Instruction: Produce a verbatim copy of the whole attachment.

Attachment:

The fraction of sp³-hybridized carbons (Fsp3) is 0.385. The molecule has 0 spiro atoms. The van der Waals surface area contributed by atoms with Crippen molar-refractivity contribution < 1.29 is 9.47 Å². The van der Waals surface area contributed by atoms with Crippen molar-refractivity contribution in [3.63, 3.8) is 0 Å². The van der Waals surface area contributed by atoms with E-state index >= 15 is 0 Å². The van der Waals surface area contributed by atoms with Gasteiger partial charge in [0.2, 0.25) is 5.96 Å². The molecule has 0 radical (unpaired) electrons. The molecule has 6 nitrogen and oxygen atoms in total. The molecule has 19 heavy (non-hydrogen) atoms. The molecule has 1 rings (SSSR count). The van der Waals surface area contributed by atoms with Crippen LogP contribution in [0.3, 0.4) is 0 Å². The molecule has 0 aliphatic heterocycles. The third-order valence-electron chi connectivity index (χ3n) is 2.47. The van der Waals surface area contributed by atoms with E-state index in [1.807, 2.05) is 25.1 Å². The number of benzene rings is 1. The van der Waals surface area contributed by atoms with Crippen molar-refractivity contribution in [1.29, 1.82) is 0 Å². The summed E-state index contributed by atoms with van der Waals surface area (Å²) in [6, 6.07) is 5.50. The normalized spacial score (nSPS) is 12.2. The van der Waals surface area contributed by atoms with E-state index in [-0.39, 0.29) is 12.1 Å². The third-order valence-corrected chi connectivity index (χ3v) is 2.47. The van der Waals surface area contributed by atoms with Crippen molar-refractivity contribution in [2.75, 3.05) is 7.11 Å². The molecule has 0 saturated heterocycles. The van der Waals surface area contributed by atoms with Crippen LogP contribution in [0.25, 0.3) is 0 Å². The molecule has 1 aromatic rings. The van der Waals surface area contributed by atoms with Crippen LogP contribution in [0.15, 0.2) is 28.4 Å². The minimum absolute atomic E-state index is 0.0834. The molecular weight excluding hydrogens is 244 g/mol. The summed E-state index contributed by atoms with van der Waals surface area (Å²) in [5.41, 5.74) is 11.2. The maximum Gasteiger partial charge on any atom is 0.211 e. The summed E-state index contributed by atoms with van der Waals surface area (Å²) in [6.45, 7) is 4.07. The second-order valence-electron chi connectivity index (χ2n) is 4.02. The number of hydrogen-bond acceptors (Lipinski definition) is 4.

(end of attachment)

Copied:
The fraction of sp³-hybridized carbons (Fsp3) is 0.385. The molecule has 0 spiro atoms. The van der Waals surface area contributed by atoms with Crippen molar-refractivity contribution < 1.29 is 9.47 Å². The van der Waals surface area contributed by atoms with Crippen molar-refractivity contribution in [3.63, 3.8) is 0 Å². The van der Waals surface area contributed by atoms with E-state index >= 15 is 0 Å². The van der Waals surface area contributed by atoms with Gasteiger partial charge in [0.2, 0.25) is 5.96 Å². The molecule has 0 radical (unpaired) electrons. The molecule has 6 nitrogen and oxygen atoms in total. The molecule has 19 heavy (non-hydrogen) atoms. The molecule has 1 rings (SSSR count). The van der Waals surface area contributed by atoms with Crippen LogP contribution in [0.3, 0.4) is 0 Å². The molecule has 0 aliphatic heterocycles. The third-order valence-electron chi connectivity index (χ3n) is 2.47. The van der Waals surface area contributed by atoms with E-state index in [1.807, 2.05) is 25.1 Å². The number of benzene rings is 1. The van der Waals surface area contributed by atoms with Crippen molar-refractivity contribution in [1.29, 1.82) is 0 Å². The summed E-state index contributed by atoms with van der Waals surface area (Å²) in [6, 6.07) is 5.50. The normalized spacial score (nSPS) is 12.2. The van der Waals surface area contributed by atoms with E-state index in [-0.39, 0.29) is 12.1 Å². The third-order valence-corrected chi connectivity index (χ3v) is 2.47. The van der Waals surface area contributed by atoms with Crippen molar-refractivity contribution in [2.75, 3.05) is 7.11 Å². The molecule has 0 saturated heterocycles. The van der Waals surface area contributed by atoms with Crippen LogP contribution in [0.25, 0.3) is 0 Å². The molecule has 1 aromatic rings. The van der Waals surface area contributed by atoms with Crippen LogP contribution in [0.15, 0.2) is 28.4 Å². The minimum absolute atomic E-state index is 0.0834. The molecular weight excluding hydrogens is 244 g/mol. The summed E-state index contributed by atoms with van der Waals surface area (Å²) in [5.41, 5.74) is 11.2. The maximum Gasteiger partial charge on any atom is 0.211 e. The summed E-state index contributed by atoms with van der Waals surface area (Å²) in [6.45, 7) is 4.07. The second-order valence-electron chi connectivity index (χ2n) is 4.02. The number of hydrogen-bond acceptors (Lipinski definition) is 4.